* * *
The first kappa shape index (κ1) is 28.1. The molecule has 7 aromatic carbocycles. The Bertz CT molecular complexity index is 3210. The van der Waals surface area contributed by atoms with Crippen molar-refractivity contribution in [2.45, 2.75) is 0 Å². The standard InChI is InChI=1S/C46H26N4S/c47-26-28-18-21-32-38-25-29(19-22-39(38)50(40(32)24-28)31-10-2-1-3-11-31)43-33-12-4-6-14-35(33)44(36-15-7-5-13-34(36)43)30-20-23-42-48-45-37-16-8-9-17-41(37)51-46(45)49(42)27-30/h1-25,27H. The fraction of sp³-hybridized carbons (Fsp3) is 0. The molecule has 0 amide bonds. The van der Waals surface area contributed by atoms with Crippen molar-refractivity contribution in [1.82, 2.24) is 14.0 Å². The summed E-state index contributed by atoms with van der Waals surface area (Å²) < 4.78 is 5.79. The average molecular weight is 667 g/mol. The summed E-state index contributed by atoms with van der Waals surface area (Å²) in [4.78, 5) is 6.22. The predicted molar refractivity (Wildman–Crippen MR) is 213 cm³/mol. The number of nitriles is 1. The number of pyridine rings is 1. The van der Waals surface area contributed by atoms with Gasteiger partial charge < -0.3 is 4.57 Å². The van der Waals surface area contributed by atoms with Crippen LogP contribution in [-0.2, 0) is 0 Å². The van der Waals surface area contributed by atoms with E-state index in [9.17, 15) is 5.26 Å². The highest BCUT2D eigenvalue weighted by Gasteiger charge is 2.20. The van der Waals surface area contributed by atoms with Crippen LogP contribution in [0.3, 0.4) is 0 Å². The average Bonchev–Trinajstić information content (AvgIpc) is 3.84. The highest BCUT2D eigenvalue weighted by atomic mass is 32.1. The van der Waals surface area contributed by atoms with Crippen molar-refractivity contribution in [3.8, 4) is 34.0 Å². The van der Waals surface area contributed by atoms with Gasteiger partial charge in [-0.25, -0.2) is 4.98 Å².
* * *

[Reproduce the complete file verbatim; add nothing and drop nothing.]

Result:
The first kappa shape index (κ1) is 28.1. The molecule has 7 aromatic carbocycles. The Bertz CT molecular complexity index is 3210. The van der Waals surface area contributed by atoms with Crippen molar-refractivity contribution in [2.45, 2.75) is 0 Å². The standard InChI is InChI=1S/C46H26N4S/c47-26-28-18-21-32-38-25-29(19-22-39(38)50(40(32)24-28)31-10-2-1-3-11-31)43-33-12-4-6-14-35(33)44(36-15-7-5-13-34(36)43)30-20-23-42-48-45-37-16-8-9-17-41(37)51-46(45)49(42)27-30/h1-25,27H. The fraction of sp³-hybridized carbons (Fsp3) is 0. The molecule has 0 amide bonds. The van der Waals surface area contributed by atoms with Crippen molar-refractivity contribution in [1.82, 2.24) is 14.0 Å². The summed E-state index contributed by atoms with van der Waals surface area (Å²) < 4.78 is 5.79. The average molecular weight is 667 g/mol. The summed E-state index contributed by atoms with van der Waals surface area (Å²) in [4.78, 5) is 6.22. The predicted molar refractivity (Wildman–Crippen MR) is 213 cm³/mol. The number of nitriles is 1. The number of pyridine rings is 1. The van der Waals surface area contributed by atoms with Gasteiger partial charge < -0.3 is 4.57 Å². The van der Waals surface area contributed by atoms with Crippen LogP contribution in [-0.2, 0) is 0 Å². The van der Waals surface area contributed by atoms with E-state index in [9.17, 15) is 5.26 Å². The highest BCUT2D eigenvalue weighted by Gasteiger charge is 2.20. The van der Waals surface area contributed by atoms with Crippen LogP contribution in [0.3, 0.4) is 0 Å². The average Bonchev–Trinajstić information content (AvgIpc) is 3.84. The highest BCUT2D eigenvalue weighted by atomic mass is 32.1. The van der Waals surface area contributed by atoms with Crippen molar-refractivity contribution in [3.8, 4) is 34.0 Å². The van der Waals surface area contributed by atoms with Gasteiger partial charge in [-0.25, -0.2) is 4.98 Å².